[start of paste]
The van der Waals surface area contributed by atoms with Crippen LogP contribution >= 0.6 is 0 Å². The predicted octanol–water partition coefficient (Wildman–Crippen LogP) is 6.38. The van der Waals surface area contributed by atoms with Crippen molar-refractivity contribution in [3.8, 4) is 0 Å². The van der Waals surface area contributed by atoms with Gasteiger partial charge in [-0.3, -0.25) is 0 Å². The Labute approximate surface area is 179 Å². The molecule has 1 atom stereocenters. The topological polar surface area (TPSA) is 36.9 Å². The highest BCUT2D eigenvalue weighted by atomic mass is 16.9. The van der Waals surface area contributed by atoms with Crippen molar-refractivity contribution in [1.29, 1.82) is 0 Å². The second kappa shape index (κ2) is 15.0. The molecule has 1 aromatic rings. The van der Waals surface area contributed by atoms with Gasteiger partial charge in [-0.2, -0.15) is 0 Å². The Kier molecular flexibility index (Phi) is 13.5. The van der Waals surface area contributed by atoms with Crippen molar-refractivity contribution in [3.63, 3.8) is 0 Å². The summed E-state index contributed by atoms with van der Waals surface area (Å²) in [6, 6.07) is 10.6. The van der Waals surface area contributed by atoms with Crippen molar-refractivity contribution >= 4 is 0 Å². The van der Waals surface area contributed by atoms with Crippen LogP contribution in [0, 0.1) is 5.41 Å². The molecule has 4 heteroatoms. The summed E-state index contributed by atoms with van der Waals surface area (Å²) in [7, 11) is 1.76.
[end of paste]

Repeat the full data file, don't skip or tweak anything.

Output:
The van der Waals surface area contributed by atoms with Crippen LogP contribution >= 0.6 is 0 Å². The predicted octanol–water partition coefficient (Wildman–Crippen LogP) is 6.38. The van der Waals surface area contributed by atoms with Crippen molar-refractivity contribution in [3.8, 4) is 0 Å². The van der Waals surface area contributed by atoms with Gasteiger partial charge in [-0.3, -0.25) is 0 Å². The Labute approximate surface area is 179 Å². The molecule has 1 atom stereocenters. The topological polar surface area (TPSA) is 36.9 Å². The highest BCUT2D eigenvalue weighted by atomic mass is 16.9. The van der Waals surface area contributed by atoms with Crippen molar-refractivity contribution in [1.29, 1.82) is 0 Å². The second kappa shape index (κ2) is 15.0. The molecule has 1 aromatic rings. The van der Waals surface area contributed by atoms with Gasteiger partial charge in [-0.2, -0.15) is 0 Å². The Kier molecular flexibility index (Phi) is 13.5. The van der Waals surface area contributed by atoms with Crippen molar-refractivity contribution in [3.63, 3.8) is 0 Å². The summed E-state index contributed by atoms with van der Waals surface area (Å²) in [6, 6.07) is 10.6. The van der Waals surface area contributed by atoms with Crippen molar-refractivity contribution >= 4 is 0 Å². The van der Waals surface area contributed by atoms with Crippen LogP contribution in [0, 0.1) is 5.41 Å². The molecule has 4 heteroatoms. The summed E-state index contributed by atoms with van der Waals surface area (Å²) in [7, 11) is 1.76.